• Buy life insurance when you are young*. The article doesn’t agree with me on this. But, here me out. You buy life insurance for the future. If you are young and single right now you may think that buying life insurance is a silly expense. My philosophy is to buy it when you are as young as possible because the premiums are usually so cheap it’s a joke! As you get older (when you naturally start thinking about buying insurance), you will find that it’s often more complicated to get due to health reasons and it’s typically much more expensive. I say “set it and forget it”. Buy as much as you can possibly afford when you are young and you won’t need to think about it again as you get older!
  • Pay off debts while saving at the same time. if you spend all of your money tackling debt you will only get into debt again if the car breaks down and you need to pay the mechanic to get it back on the road. In my mind, it makes more sense to pay down debt but to also set aside some savings, at the same time. It will help as a mental exercise in saving and getting into a healthy savings habit. You will also be able to see your bank account grow  and this will help to create a mental shift to abundant thinking, as opposed to focusing on lack.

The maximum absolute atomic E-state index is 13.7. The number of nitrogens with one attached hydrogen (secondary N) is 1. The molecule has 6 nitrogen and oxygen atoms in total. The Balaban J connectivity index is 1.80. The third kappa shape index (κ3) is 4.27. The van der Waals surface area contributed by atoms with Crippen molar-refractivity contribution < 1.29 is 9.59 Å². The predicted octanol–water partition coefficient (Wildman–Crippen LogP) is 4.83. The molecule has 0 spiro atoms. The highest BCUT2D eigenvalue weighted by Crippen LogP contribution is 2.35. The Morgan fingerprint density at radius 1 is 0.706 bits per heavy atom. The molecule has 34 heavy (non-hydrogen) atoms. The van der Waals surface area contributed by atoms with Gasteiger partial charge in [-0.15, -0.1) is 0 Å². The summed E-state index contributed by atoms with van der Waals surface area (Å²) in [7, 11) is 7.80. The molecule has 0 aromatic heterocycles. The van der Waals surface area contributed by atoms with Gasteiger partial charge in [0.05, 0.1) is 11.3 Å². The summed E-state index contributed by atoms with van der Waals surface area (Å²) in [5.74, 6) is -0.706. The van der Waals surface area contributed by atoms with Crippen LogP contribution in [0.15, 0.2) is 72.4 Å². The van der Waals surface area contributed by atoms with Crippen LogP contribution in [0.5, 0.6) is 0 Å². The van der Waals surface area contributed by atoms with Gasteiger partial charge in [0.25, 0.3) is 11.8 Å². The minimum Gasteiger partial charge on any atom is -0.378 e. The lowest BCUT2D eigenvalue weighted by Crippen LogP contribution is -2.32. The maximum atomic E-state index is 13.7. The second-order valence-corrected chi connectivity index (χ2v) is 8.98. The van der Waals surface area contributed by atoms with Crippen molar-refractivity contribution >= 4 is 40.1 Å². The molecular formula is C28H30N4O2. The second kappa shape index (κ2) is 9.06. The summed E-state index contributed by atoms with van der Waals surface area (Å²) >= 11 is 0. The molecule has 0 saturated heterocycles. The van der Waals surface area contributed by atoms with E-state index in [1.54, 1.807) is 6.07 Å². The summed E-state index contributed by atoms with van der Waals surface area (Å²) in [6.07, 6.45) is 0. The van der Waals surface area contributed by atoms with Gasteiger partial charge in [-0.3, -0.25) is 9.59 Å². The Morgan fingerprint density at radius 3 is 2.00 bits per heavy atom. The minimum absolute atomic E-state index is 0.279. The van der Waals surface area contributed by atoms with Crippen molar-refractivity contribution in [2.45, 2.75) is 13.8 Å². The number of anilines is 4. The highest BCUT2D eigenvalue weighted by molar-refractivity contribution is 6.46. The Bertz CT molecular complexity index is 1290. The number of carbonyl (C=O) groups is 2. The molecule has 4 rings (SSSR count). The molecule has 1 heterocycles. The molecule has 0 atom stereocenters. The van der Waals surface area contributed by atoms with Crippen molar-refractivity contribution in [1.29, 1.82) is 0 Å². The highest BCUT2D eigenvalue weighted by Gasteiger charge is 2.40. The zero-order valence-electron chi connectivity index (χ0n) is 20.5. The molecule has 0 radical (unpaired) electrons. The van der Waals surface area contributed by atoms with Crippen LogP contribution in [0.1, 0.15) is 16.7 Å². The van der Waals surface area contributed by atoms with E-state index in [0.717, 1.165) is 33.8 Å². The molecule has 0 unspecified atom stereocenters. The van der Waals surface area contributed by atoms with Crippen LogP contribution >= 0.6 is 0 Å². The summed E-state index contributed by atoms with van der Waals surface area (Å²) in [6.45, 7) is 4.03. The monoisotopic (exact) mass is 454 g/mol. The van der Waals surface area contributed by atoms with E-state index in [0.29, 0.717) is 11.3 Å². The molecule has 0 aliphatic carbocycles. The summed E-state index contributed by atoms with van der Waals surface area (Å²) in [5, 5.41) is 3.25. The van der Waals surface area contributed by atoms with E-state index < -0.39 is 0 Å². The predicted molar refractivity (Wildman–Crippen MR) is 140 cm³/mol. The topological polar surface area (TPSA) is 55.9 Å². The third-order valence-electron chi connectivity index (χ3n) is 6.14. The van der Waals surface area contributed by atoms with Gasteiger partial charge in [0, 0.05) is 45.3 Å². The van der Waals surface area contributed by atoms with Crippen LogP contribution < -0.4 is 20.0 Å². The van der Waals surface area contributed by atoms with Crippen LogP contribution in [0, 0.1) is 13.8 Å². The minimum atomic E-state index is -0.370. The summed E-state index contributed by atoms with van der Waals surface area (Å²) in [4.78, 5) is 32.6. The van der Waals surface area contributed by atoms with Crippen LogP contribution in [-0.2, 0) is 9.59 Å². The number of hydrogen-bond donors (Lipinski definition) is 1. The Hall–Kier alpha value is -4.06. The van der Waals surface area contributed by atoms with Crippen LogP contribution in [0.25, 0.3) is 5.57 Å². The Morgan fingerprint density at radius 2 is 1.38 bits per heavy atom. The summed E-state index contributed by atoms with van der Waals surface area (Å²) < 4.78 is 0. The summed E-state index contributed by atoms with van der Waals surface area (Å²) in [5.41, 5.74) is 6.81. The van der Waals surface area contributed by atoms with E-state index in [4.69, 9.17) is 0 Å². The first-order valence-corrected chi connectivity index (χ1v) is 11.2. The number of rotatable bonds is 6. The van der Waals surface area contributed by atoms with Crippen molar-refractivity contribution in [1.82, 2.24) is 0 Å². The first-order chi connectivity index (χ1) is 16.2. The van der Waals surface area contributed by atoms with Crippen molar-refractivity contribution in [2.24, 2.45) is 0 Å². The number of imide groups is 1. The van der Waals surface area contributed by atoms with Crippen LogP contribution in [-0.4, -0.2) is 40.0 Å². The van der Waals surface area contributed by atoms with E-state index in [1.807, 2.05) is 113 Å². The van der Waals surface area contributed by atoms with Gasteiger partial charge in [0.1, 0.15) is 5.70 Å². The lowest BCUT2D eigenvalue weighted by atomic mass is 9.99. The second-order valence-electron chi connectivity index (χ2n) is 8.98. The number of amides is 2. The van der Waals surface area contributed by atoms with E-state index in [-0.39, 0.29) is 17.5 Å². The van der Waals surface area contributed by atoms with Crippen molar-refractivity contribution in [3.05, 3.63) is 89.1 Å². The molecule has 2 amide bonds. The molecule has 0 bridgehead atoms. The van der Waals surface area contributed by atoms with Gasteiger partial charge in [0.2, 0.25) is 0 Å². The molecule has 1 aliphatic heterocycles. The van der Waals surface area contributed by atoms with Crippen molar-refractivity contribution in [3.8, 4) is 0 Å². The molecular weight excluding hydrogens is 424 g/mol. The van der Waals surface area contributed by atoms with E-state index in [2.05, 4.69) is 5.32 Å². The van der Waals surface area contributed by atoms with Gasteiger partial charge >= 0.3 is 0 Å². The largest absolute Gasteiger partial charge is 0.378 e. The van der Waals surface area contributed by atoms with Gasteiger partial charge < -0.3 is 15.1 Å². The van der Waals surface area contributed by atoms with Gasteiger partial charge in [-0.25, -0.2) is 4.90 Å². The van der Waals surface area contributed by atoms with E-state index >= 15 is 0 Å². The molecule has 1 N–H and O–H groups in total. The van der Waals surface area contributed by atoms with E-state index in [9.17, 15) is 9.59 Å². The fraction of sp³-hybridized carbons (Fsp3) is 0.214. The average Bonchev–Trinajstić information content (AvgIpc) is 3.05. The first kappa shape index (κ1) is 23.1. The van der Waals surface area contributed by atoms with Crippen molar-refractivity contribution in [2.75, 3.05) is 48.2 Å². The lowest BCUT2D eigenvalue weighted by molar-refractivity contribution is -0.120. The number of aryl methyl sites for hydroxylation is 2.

• Be kind to yourself when it comes to money. There are lots of things we should or shouldn’t be doing when it comes to money and it is easy to place the blame on yourself if you aren’t financially where you’d like to be. The reality is that wages don’t often keep up with the cost of living your life and raising a family. So, don’t be too tough on yourself! But, do take the time to ask as many questions as you can so you can work within your means to create a better financial future for you and your family.

*While I have lots of ideas and thoughts on money, I am a Mortgage Broker, not a financial planner or life insurance agent. If you would like information on financial planning or purchasing life insurance I can refer you to some great people that would love to help you. If you have some general questions about money or budgeting or mortgages I’d be happy to chat so feel free to drop me a line! 

Monday, February 6, 2017


Although Millennials are waiting to have children until they're a little older (and more financially secure), a new study from TD Ameritrade reveals they're still receiving quite a bit of help from their parents, both financially and otherwise.